Birds are key indicators of ecosystem health, and such a well-studied group of organisms, that they provide an excellent lens through which to examine global conservation problems caused by phenomena such as climate change, declines in ecosystem services, habitat loss, fires, overexploitation, and invasive species. Therefore, the book also provides an engaging synopsis of the general issues in conservation and the problems faced by other wildlife.
This book serves as an important resource and companion to all people interested in observing and conserving birds in the tropics and elsewhere.
A wide ranging, comprehensive, and multi-disciplinary study, this is the first book that focuses on the challenges posed by climate change impacts on the Small Island Developing States (SIDS). While most of the current literature on the subject deals with specific regions, this book analyses the impacts of climate change across the Caribbean, the Pacific Ocean, and the African and Indian Ocean regions in order to identify and tackle the real issues faced by all the small island States.
As the global effects of climate change become increasingly evident and urgent, it is clear that the impact on small islands is going to be particularly severe. These island countries are especially vulnerable to rising sea levels, hurricanes and cyclones, frequent droughts, and the disruption of agriculture, fisheries and vital ecosystems. On many small islands, the migration of vulnerable communities to higher ground has already begun. Food security is an increasingly pressing issue. Hundreds of thousands of islanders are at risk. Marine ecosystems are threatened by acidification and higher seawater temperatures leading to increased pressure on fisheries—still an important source of food for many island communities.
The small island developing States emit only small amounts of carbon dioxide and other greenhouse gases. Yet many SIDS governments are allocating scarce financial and human resources in an effort to further reduce their emissions. This is a mistake.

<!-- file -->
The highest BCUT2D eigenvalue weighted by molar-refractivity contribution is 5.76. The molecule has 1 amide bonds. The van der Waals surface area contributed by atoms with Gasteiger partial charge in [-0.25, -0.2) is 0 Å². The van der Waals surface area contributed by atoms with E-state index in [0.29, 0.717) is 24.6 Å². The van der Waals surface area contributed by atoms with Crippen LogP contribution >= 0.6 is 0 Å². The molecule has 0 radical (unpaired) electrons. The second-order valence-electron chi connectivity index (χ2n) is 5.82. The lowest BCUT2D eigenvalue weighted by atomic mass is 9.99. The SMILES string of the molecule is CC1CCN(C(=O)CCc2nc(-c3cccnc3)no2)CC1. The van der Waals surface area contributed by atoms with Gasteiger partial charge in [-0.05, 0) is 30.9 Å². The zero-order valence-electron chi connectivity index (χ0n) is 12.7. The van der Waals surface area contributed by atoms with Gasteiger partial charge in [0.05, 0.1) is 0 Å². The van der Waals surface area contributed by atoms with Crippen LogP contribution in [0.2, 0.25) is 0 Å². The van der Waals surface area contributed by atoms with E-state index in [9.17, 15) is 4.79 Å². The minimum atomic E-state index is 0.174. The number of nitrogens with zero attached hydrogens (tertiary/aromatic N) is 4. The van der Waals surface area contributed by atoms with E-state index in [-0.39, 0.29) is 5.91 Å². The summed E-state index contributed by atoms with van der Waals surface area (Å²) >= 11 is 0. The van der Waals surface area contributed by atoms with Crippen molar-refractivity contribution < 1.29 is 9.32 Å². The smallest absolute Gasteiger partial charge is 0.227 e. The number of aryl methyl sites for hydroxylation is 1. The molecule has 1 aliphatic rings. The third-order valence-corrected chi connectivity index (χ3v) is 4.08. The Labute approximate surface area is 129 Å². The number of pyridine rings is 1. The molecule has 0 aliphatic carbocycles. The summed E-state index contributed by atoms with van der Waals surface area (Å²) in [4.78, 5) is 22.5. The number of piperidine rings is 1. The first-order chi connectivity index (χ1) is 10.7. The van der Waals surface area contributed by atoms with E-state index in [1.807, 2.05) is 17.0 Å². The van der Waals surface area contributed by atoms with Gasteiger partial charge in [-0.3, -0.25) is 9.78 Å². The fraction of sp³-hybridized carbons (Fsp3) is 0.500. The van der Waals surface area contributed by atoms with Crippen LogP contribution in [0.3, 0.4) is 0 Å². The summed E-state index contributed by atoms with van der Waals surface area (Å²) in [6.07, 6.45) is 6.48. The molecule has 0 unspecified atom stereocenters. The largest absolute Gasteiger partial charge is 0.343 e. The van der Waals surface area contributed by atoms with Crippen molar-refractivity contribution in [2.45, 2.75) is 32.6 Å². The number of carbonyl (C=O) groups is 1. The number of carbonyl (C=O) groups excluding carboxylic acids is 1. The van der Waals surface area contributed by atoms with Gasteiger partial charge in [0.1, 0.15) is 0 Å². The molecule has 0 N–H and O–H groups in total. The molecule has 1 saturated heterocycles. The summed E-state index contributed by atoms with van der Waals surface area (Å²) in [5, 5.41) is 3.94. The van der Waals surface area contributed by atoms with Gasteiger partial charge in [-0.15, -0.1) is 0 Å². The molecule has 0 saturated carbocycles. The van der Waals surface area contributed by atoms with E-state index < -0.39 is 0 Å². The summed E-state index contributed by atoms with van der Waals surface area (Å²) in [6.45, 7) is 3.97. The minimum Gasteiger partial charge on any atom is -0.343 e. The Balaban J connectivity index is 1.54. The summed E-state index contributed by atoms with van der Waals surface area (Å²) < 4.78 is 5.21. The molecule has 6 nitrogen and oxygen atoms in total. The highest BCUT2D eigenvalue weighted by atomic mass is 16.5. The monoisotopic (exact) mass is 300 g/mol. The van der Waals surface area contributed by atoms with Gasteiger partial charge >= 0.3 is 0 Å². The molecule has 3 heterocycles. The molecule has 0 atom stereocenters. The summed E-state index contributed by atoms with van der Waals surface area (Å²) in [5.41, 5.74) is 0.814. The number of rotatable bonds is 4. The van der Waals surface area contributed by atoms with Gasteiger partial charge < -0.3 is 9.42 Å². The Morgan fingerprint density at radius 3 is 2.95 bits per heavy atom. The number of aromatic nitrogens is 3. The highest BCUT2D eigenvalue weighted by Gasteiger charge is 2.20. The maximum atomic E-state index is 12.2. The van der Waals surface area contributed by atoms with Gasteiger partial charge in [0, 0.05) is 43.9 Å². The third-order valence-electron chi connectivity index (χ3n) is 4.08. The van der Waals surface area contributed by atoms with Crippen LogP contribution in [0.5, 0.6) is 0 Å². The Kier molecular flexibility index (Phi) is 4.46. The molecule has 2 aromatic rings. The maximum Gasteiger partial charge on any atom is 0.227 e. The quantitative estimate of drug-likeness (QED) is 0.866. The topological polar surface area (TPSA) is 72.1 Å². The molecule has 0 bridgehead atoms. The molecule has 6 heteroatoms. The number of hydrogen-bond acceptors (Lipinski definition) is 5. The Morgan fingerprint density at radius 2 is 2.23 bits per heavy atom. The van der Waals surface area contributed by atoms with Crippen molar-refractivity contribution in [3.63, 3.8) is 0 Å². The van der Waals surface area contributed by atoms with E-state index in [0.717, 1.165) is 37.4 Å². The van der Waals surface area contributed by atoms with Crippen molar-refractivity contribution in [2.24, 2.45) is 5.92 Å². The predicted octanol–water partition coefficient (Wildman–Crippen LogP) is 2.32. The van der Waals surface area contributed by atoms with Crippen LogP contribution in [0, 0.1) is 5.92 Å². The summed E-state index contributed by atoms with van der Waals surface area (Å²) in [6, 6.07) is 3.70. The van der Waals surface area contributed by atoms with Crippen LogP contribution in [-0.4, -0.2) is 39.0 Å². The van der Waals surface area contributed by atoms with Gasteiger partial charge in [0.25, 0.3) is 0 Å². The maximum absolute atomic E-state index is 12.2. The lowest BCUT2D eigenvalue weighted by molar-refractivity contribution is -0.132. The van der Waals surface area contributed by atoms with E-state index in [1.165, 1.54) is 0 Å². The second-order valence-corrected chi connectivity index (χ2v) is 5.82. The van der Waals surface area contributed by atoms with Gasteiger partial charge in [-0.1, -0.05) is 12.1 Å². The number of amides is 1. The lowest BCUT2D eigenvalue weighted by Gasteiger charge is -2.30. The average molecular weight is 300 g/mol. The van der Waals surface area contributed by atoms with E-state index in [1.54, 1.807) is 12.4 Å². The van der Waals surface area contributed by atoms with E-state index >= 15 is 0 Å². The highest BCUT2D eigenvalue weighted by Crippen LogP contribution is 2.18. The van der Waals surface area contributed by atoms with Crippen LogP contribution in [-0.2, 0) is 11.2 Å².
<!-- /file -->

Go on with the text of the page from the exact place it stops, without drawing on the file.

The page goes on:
Rather than focus on mitigation (i.e., the reduction of greenhouse gas emissions) Climate Change Adaptation in Small Island Developing States concentrates on adaptation. The author assesses the immediate and future impacts of climate change on small islands, and identifies a range of proven, cost-effective adaptation strategies. The book:Focuses on the challenges of climate change faced by all of the world’s small island developing States; Provides comprehensive coverage of the latest research into the most likely environment impacts; Uses numerous case studies to describe proven, practical, and cost-effective policies, including disaster management strategies—which can be developed and implemented by the SIDS; Takes a unique, multidisciplinary approach, making it of particular interest to specialists in a variety of disciplines, including both earth sciences and life sciences.
This book is a valuable resource for all professionals and students studying climate change and its impacts. It is also essential reading for government officials and the ministries of the 51 small island developing States, as well as the signatories to the 2015 Paris climate agreement.
The papers highlight plant responses to atmospheric CO2 increase, to global warming and to increased ultraviolet-B radiation as a result of stratospheric ozone depletion.
Depending on how and how well plant responses to increased temperature, atmospheric CO2 and ultraviolet-B have been preserved in the (sub)-fossil record, past climates and past atmospheric chemistry may be reconstructed. Pollen and tree-ring data reflect plant species composition and variation of temperature and precipitation over long or shorter time intervals. In addition to well preserved morphological and chemical plant properties, new analytical techniques such as stable isotopes are becoming increasingly important in this respect. The development and validation of such biotic climate and environment proxies build a bridge between biological and geological research. This highlights that plant-climate change research is becoming a multi- and transdisciplinary field of relevant research.